Most of the time, you are not lucky enough to choose your group members for a case study and presentation. I remember preparing a presentation on ‘Feasibility of townships in Mumbai’ where one of our group members wasa four year experienced person from the real estate industry. This person was both an asset as well as a bottleneck for our collective assignment. Although he brought some good valid points to the table for discussion, he continuously bullied the group members for the lack of knowledge on this subject.
The result was that nobody wanted to work on a collective assignment with this person again. This incident taught me the need to maintain a robust balance between knowledge and the art of dealing with people. Acceptance comes only when you are humble in your communication. People are not willing to work for nasty leaders.
3. Making presentations to a large audience
This is the time you have to be ready with all the details of your subject. Although delivering presentations in a good style definitely makes a difference, there will be classmates who will ask you random questions. You have to gather every minute detail, facts and references to support your argument. You must maintaina confident expression and tone.
4. Sharing a common accommodation
Your soft skills are always at test here. Even though your flatmates become very close friends over time, please remember they are not your family. You may be required to deal with complex situations on a daily basis. For instance, negotiating with your flatmate to pay the electricity or food bill can be tricky or telling them to switch off the television can result into an argument.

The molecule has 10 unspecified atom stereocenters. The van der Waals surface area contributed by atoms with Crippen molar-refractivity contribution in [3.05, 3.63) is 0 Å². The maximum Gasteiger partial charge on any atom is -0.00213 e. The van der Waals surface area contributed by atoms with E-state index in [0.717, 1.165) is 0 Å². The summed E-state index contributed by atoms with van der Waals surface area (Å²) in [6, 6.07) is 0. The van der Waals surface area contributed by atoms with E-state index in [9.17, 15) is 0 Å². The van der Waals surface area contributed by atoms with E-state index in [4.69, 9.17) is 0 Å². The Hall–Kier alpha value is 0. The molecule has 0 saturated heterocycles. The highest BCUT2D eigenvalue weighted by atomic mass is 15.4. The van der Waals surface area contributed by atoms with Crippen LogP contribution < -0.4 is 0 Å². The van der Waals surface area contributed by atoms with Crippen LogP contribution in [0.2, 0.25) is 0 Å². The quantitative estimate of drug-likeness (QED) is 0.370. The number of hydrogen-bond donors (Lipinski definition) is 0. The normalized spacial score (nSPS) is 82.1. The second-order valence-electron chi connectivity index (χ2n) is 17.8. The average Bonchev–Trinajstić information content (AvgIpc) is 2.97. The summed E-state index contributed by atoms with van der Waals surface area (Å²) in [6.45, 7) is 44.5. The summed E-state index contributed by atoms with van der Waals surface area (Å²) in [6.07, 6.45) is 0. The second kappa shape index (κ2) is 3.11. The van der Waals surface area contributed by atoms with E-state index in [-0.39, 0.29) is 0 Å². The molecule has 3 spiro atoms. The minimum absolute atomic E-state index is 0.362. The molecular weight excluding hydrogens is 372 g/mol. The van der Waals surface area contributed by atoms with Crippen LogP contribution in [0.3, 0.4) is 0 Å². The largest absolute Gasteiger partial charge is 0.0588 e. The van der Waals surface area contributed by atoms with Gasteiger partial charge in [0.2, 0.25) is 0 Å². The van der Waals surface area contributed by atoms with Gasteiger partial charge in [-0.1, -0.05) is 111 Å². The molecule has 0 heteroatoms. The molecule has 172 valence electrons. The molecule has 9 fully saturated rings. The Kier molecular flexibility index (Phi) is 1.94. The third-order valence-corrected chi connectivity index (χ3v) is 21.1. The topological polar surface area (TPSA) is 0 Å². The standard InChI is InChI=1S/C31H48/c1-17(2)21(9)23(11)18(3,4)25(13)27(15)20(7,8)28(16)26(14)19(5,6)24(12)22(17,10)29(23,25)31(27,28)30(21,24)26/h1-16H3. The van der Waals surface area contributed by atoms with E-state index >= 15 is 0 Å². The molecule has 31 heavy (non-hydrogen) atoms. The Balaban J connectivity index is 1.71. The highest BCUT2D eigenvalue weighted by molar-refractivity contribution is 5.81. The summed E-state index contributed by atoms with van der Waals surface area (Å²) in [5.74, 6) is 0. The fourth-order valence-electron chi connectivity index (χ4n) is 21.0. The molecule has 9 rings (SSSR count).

My recommendation would be to set the expectations very clear and lay ground rules of ‘operating at home’. These little things prepare you for a corporate career. You will see yourself applying these techniques (of course in a different context) at workplace while dealing with peers.
5. Appearing for your placement interview
The two years of your MBA life will equip you enough to crack this interview. As we know, this is the most important interview of the entire MBA program; you do not want to spoil this. Remember that your CV clearly mentions your hard skills/domain knowledge. The hard skills mentioned on your CV can be less in number however they must be 100% relevant. On the verge of repeating myself, you must be ‘A-Z’ prepared for the skills mentioned in your resume.Avoid mentioning multiple skills as there are chances of falling into a cross-question trap.
Soft skills are also judged here. Remember to greet the panel with a smile. When you agree with them please nod; when you do not, be polite but confident. When you leave the room please tell them that you have learnt from them. It is not necessary that these things will guarantee your selection, but they will definitely leave a long lasting impact.
By now, you must have realised that both hard and soft skills are equally important to stay competitive in today’s dynamic environment. It is not ‘okay’ to have one of these. These skills are not substitutes of each other. They complement each other. So, gear up and attain both!
Contributed by Virag Jain ( Class of 2010, IBS MUMBAI )